While window air-conditioning units are a fine option for cooling a room in the summertime, they require sacrificing a window and the view that comes with it, along with some of its aesthetics. The best through-the-wall air conditioner offers a viable alternative. These air-conditioning units function similarly to window air conditioners, but they fit into a hole in the wall, preserving the view and aesthetics of the room’s windows.
A through-the-wall air conditioner can produce up to 15,000 British thermal units (BTUs), making this type of air conditioner suitable for cooling rooms up to 700 square feet. Some models also include heating elements that supplement a home’s main heat source in the wintertime. Our guide examines the crucial factors to consider when shopping for the best through-the-wall air conditioner and lists our recommendations for some of the best options on the market.
- BEST OVERALL: LG LT1216CER Through-the-Wall Air Conditioner
- RUNNER-UP: Koldfront WTC12002WCO115V Air Conditioner
- BEST BANG FOR THE BUCK: Koldfront WTC8002WCO 8,000-BTU Air Conditioner
- BEST FOR LARGE ROOMS: Frigidaire FHTC142WA2 Built-In Room Air Conditioner
- BEST WITH HEAT: Koldfront WTC12001W Air Conditioner With Heater
- BEST FOR SMALL ROOMS: Keystone KSTAT08-1C Through-The-Wall Air Conditioner
- ALSO CONSIDER: Whirlpool WHAT121-HAW 12,000-BTU Air Conditioner
How We Chose the Best Through-the-Wall Air Conditioners
Lots of factors went into selecting the best through-the-wall air conditioners for this article. We spent time looking at current technologies and products from all the leading brands.
Cooling capability is obviously a key element, but performance is only one consideration. It was important to us to offer a wide variety of choices, so we included high-output models as well as smaller devices for those with more modest spaces to cool. Efficiency is another key factor and has a big impact on running costs. Noise levels were a key consideration. Plus, ease of installation played a part in our decisions, as did reliability and durability.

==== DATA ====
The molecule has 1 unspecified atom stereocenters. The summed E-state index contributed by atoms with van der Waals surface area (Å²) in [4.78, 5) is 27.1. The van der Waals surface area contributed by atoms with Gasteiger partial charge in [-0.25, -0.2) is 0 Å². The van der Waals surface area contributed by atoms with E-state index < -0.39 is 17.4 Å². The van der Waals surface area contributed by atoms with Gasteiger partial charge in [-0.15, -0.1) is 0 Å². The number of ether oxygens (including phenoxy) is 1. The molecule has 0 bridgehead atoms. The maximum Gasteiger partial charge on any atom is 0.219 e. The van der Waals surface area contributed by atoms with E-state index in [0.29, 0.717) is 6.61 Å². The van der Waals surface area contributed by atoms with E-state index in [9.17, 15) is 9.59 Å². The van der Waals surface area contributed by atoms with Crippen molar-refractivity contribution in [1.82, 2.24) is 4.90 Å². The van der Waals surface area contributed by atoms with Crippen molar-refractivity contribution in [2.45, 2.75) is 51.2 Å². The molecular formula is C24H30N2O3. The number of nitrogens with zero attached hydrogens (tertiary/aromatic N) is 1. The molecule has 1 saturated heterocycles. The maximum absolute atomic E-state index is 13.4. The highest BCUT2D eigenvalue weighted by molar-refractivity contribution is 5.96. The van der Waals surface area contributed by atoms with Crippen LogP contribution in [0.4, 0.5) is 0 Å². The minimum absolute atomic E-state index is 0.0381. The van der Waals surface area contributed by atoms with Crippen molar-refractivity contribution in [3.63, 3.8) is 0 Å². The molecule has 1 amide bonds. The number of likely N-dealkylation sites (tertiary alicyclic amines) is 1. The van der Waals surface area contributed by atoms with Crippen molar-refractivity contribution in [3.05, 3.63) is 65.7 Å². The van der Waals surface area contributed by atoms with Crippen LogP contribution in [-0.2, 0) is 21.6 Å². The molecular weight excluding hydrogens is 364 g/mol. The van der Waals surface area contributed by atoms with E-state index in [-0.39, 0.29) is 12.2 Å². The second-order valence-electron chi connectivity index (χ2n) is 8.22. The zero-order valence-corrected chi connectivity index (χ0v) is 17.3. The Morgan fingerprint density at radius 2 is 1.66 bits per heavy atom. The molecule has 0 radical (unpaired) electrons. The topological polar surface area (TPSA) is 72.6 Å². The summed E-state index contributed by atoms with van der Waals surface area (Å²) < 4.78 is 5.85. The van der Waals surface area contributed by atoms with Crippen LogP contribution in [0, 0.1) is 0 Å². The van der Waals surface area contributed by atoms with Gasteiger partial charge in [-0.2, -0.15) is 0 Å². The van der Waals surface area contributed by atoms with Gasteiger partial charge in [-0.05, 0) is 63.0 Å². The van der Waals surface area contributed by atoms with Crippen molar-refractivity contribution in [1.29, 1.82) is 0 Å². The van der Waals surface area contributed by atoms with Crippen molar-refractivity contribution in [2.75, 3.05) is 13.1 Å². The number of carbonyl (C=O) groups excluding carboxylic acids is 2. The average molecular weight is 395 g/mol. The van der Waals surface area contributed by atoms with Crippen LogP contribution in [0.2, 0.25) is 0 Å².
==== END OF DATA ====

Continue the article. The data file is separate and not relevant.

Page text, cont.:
In addition to our own research, we collated information from other expert sources and from buyers who gave feedback on what these air conditioners are like to live with day-to-day.
Our Top Picks
The list below narrows the field of through-the-wall air conditioners to some of the best models on the market by coverage area. These air conditioners range from 8,000-BTU models for small rooms to 15,000-BTU behemoths for large spaces. They feature multiple operating modes and Energy Star certification.
A powerful output coupled with Energy Star certification make this model one of the best all-around wall air conditioners available. It produces 11,800 BTUs of energy, which is enough to cool up to 530 square feet. A robust set of operating functions allows you to select between optimal cooling power or energy efficiency with three cooling speeds and three operating modes: a turbo mode for quickly cooling a warm room, an energy-saver mode that cycles the compressor on and off, and a dry mode that removes humidity from the air. Adjustable louvers that blow in four different directions enable you to direct the airflow.